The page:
The difference between samples is observed in the weight loss curves of 1 and 2. This shows the difference of component ratio. The increase of free water the amount of OH groups can also be observed and quantified in the weight loss curves of 1 and 3.
Figure 4: TG (%) and DTG results for 1 NBS (SRM633), 2 JCM-211M, 3 NBS Hydrated
Table 1: Weight loss during analysis of cement samples
Dehydration – free water
120 - 100 ̊C
Dehydration – gypsum crystal water
400 - 500 ̊C
Dehydration – calcium hydroxide
500 - 750 ̊C
Dehydration – OH loss
Figure 5 shows the DTA curves for each cement sample. In each sample, an endothermic peak appears, and shows that a relationship exists between the weight loss and the size of the peak. Since it’s possible to calibrate the DTA signal to quantify heat flow on some instruments, it’s also possible to use these results to quantify components.
Figure 5: DTA results for 1 NBS (SRM633), 2 JCM-211M, 3 NBS Hydrated
DSC is also an important technique when it comes to testing specific materials which could affect cement properties. Gypsum is one of the important components of Portland cement where it’s important to understand its properties before and after mixing. The energy released during the milling process could lead to partial dehydration of the gypsum to hemihydrate, which could affect the rate of settling as well as the long-term properties of the cement3. Since neither XRD or XRF are able to provide this information, DSC could play a vital role in the characterization of cement.
Figure 6 shows the DSC result for gypsum. The two peaks (157 ̊C and 202 ̊C) are showing the dehydration process of gypsum showed in Figure 8.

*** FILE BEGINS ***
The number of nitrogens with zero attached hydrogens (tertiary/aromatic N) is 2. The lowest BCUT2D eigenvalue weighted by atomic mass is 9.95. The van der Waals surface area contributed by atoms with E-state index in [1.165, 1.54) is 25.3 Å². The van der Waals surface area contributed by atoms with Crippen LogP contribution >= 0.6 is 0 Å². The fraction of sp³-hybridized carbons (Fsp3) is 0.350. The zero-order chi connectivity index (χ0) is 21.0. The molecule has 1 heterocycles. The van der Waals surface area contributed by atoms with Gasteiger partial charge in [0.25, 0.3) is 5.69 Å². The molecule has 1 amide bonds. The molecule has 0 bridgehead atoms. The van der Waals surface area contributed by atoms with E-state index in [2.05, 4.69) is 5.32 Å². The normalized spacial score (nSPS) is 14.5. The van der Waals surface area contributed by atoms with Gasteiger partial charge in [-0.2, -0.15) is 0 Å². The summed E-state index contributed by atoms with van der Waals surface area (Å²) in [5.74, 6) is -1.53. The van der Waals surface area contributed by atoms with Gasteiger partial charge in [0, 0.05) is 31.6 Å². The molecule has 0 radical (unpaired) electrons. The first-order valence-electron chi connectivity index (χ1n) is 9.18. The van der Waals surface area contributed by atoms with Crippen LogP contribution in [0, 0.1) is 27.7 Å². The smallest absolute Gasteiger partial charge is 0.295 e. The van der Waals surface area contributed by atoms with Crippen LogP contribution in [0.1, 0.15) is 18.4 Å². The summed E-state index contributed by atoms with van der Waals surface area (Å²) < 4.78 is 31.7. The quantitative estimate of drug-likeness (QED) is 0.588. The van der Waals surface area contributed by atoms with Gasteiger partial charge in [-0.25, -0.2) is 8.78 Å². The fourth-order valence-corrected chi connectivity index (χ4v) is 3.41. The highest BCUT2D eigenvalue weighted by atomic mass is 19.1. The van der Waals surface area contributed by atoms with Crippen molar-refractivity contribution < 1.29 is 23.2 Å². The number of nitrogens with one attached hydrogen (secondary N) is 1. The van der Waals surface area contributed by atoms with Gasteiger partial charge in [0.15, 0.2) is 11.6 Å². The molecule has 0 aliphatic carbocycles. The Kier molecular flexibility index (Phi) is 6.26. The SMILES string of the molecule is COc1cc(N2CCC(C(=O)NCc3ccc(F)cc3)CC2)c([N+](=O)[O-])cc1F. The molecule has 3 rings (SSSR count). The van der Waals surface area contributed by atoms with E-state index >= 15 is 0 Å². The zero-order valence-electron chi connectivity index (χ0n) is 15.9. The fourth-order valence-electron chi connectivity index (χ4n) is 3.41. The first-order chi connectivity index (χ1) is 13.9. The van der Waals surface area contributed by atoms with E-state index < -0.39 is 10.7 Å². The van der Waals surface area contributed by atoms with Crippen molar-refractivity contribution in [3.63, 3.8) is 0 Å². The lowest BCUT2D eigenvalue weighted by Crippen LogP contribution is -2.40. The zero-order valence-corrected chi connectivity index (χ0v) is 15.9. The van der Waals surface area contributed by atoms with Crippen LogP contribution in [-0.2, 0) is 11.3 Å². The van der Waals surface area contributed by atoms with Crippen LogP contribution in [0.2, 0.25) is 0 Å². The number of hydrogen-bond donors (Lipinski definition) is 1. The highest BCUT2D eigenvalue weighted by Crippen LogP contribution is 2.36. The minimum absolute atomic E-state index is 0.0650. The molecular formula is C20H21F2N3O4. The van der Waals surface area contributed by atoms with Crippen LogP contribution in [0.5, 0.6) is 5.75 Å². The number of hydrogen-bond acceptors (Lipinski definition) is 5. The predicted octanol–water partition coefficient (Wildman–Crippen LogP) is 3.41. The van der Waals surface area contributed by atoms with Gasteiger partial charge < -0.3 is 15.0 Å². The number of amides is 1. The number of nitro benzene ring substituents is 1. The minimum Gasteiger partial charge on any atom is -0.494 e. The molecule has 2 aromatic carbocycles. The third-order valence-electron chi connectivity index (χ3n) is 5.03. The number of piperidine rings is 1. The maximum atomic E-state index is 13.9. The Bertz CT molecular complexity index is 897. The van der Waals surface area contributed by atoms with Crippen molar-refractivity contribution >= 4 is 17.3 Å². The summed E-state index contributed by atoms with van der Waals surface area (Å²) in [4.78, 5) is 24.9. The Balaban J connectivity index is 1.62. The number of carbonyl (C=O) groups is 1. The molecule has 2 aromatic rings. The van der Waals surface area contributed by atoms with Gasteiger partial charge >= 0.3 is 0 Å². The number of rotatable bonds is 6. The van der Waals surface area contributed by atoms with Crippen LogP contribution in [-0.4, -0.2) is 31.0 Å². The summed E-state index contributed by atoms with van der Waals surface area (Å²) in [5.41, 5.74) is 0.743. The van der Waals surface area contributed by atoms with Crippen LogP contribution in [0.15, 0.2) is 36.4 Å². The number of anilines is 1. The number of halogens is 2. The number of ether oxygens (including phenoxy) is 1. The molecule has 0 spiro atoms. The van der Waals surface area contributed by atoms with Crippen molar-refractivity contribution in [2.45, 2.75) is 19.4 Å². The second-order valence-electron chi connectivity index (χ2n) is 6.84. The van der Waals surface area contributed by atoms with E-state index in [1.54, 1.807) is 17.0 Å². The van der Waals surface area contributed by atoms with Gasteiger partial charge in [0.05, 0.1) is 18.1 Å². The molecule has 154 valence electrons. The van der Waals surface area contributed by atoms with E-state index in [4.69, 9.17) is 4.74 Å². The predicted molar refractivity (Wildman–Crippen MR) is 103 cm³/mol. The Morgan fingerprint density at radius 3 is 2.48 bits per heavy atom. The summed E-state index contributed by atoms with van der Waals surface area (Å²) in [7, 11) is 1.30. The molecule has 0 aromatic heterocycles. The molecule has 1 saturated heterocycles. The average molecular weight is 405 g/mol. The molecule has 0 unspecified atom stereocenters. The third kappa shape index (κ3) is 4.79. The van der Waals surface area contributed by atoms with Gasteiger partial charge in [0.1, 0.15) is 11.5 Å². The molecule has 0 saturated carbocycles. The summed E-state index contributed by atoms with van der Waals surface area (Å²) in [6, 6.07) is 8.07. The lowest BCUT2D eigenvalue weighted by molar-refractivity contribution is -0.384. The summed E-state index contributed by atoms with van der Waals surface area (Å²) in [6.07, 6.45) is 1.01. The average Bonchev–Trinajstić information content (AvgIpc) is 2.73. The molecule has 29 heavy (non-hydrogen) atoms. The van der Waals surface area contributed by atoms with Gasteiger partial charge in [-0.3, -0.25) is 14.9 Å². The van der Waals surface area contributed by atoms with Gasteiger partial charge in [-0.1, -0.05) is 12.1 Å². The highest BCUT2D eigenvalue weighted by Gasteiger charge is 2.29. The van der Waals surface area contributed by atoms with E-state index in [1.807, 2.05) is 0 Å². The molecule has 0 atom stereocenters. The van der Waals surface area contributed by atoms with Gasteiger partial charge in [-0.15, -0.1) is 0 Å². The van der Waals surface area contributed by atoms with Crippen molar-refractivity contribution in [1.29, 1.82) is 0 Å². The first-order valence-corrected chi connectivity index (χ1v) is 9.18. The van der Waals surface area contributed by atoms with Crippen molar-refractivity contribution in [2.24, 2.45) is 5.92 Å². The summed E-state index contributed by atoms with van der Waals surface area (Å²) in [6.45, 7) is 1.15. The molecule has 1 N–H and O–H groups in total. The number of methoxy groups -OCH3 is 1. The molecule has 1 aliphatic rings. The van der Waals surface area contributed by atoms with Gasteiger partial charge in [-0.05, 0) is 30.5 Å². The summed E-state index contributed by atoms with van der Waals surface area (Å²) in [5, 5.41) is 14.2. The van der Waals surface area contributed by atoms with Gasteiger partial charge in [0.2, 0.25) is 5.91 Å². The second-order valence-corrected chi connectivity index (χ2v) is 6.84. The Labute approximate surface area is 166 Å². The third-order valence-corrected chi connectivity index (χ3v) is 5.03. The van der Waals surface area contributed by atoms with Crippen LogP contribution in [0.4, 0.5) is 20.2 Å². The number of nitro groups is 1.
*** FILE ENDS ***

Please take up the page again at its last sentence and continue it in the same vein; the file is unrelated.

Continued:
Figure 6: DSC results for dehydrated gypsum
Figure 7: Drying equation of gypsum
By integrating both peaks, we can see if the stoichiometry of the equation is what is expected and if the milling has affected the final product.
Thermal analysis, and especially DSC and TG/STA, are essential complimentary techniques to EDXRF, WDXRF and XRD for cement analysis. They bring valuable information such as hydration, loss on ignition (LOI), composition of the material and the evaluation of kinetic parameters of thermal decomposition of cement which other techniques can’t. They’re also easy to use and with the help of an autosampler, the complete analysis from sample introduction to exporting results can be automated.
Our range of thermal analyzers have an unsurpassed level of baseline stability, world-class sensitivity and advanced capabilities to give you the complete picture of thermal behaviour of cement. They’re optimized to detect minute changes ultimately to give you visibly better thermal analysis.